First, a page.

Corrective Steps towards Sound Banking

The Indian economy is facing some serious macroeconomic problems due to rapidly rising inflation and interest rates, a growing trade deficit and an uncertain global environment, which involves risks of sudden adjustments in the currency value and corrections in financial markets. In this situation, questions about the banking sector's ability to respond effectively to the unwinding of macroeconomic imbalances remain. This paper suggests some necessary short- and medium-term corrective measures to stabilise and improve the soundness of the Indian banking sector to face these challenges.

Corrective Steps towards Sound Banking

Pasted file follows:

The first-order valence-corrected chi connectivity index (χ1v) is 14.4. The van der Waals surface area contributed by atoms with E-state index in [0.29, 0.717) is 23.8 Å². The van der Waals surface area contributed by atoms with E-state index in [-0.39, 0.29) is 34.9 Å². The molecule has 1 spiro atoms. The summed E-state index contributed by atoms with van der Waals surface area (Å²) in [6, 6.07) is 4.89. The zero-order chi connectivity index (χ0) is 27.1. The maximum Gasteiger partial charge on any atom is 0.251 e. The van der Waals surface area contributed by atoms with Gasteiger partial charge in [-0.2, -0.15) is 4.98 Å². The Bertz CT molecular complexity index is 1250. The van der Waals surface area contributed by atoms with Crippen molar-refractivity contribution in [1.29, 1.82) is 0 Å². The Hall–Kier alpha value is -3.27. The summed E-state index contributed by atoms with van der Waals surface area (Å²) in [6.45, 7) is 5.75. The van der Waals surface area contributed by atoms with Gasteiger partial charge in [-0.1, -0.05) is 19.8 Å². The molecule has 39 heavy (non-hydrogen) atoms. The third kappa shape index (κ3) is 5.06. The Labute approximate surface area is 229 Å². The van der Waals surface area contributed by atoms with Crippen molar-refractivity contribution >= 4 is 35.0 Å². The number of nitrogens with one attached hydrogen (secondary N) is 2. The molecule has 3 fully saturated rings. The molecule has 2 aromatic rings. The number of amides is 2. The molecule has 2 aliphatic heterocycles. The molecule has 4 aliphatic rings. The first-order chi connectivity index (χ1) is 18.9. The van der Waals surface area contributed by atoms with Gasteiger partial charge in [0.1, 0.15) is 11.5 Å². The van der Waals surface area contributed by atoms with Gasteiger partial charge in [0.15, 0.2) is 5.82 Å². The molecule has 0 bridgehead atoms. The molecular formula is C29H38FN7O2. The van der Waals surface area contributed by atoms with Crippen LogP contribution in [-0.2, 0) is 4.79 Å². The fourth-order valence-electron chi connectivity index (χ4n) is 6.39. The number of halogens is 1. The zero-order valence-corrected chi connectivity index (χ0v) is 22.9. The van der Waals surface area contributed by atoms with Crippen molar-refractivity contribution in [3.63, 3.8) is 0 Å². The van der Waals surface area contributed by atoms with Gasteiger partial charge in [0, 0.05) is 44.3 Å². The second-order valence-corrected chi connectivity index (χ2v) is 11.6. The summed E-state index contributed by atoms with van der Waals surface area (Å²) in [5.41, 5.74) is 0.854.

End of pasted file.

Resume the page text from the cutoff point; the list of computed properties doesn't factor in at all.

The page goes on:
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Economic and Political WeeklyMarch 31, 20071220direct investment. As warned by the Economist (February 1,2007), India is highly vulnerable to rising interest rates if thereis a sharp reversal in the appetite for risk in global financialmarkets.Another area of serious macro-economic concern is govern-ment finances. General government debt remains high over 80per cent of GDP reflecting both budget deficits and off-budgetsubsidies for oil and food. The recently announced Union Budgetfor 2007-08 has targeted a central government deficit at 3.4 percent of GDP as against the actual estimate of 3.7 per cent ofGDP in 2006-07. However, in the year 2006-07, continuedbuoyancy in revenue especially from taxes has helped the gov-ernment to a large extent. This may not be so in the coming yeargiven the trends in inflation and interest rates. Moreover, thereare ongoing spending pressures related to public investment,social and rural sectors, etc. Given the fact that 2007-08 is anelection year, there is a strong likelihood of derailment in fiscalconsolidation this year due to heavy spending on populist schemes(see Standard and Poor’s report on India post the announcementof Union Budget 2007-08).With rising inflationary pressures and consequent monetarytightening, an upward bias is set in, in the interest rates’ structure.This has increased the probability of further widening of thedeficit, as “market borrowings” is the single largest source offunding the gross fiscal deficit in India. According to MorganStanley estimates, the off-budget items such as power and oilsubsidies amount to 1.8 per cent of GDP. If this is added to totaldeficit, it comes to the level of 8.0 per cent of GDP – the highestamongst the main emerging economies. India’s precarious publicfinances have reduced its government’s ability to spend ad-equately on infrastructure, health and education to supporteconomic growth on a higher trajectory.Implications of Macroeconomic Concernsfor Banking SectorRising inflationary pressures and consequent tightening ofmonetary policy combined with higher public debt and highdemand for bank credit (due to booming industrial activity) haveput tremendous upward pressure on the overall structure ofinterest rates – deposit rates, lending rates and yields ongovernment securities in the government bond market.Deposit rates offered by scheduled commercial banks (SCBs)on various maturities have gone up several times (at least eightto nine times) during the past one year. Deposit rates, which hadincreased by 25-175 basis points in October over April 2006,particularly for the longer end, rose further by 25-50 basis pointsin December over October 2006, and by 25-150 basis points inMarch 2007 across various maturities. In addition, higher interestrates have been offered on special deposit schemes of specifiedmaturities in terms of number of days, with attractive featuressuch as put options for depositors and in schemes specificallymeant for senior citizens. This reflects the banks’ desperateattempts to create enough “liquidity” to support their expandingloan books.On the lending side, most SCBs increased their benchmarkprime lending rates by 100-300 basis points between April 2006and February 2007. The benchmark prime lending rates of publicsector banks (PSBs) and private sector banks increased toarangeof 11.75-12.50 per cent and 11.75-15.50 per cent from10.25-11.25 per cent and 11-14 per cent, respectively, duringthe same period.The same trend is witnessed in home loan rates as well. Thefloating home loan rate of ICICI bank has moved up from 7.75per cent in November 2003 to 11.75 per cent in February 2007.Similarly, the fixed home loan rate of HDFC has moved up from8 per cent in 2004-05 to 11 per cent in January 2007.In the government securities market also, the yield on 10-yearbenchmark paper (8.07 per cent GoI 2017) has increased by 75basis points in a year’s time.Inherently weak government finances have been putting furtherpressure on interest rates that are already upward bound,jeopardising the growth momentum being generated by privateexpenditures.Moreover, the fiscal situation has been constraining publicinfrastructure investment and crowding out private investment.A large government deficit has emerged as the major barrier toreforms in the banking sector as the government is alwaysconcerned about finding buyers for its debt [FRBSF EconomicLetter, July 2006].As of today, the net non-performing assets (NPAs) of IndianPSBs (which account for around three-fourths of the total assetsof Indian banking industry) are as low as 1.6 per cent and grossNPAs are at 3.5 per cent. However, once there is a slowdown inprivate expenditure and corporate earnings growth, companiesonthese banks’ books will not be in a position to clear their dues ontime and there is a strong likelihood of generation of new NPAs.There is also an apprehension whether Indian banks do havenecessary skill-sets to properly assess credit risk in increasinglyuncertain economic environment.With rising interest rates in the government bond market, thebanks’ treasury incomes have declined considerably. So goingforward, banks will not have enough profits to make provisionsfor NPAs. Pressures of heightened competition have forced manybanks to lend aggressively at unviable interest rates (especiallyto large corporates) in the past three to four years. Once theeconomic slowdown sets in, there is a strong likelihood that thesebanks will be saddled with new NPAs.Another concern relating to the health of the banking sectoris the aggressive retail loan growth (especially in real estate/mortgages, etc), which is likely to lead to serious asset qualityproblems. This is again a global phenomenon. World over, thespeculative deals in the real estate/mortgage sectors have goneup significantly in the last couple of years.In India also, the boom in real estate market is not showingsigns of abating despite the repetitive hikes in home loan ratesduring this period. As stated earlier, property prices have, in fact,appreciated two to three times in major cities since 2003.Over the past three years, Indian commercial banks’ non-foodcredit has grown at over 30 per cent and according to the RBIreports, banks’ lending to housing, commercial real estate andpersonal loans accounted for over a third of incremental creditin 2005-06. In several countries across the world, the housingboom is flattening out and this can set off a chain reaction interms of slowing down consumption and real wage growth.The RBI has given repetitive warnings to banks regarding theirover-exposure to certain retail segments. In response to thisconcern, it first increased the risk weights for advances tocommercial real estate from 100 per cent to 125 per cent in July2005and further to 150 per cent in April 2006. In addition to this,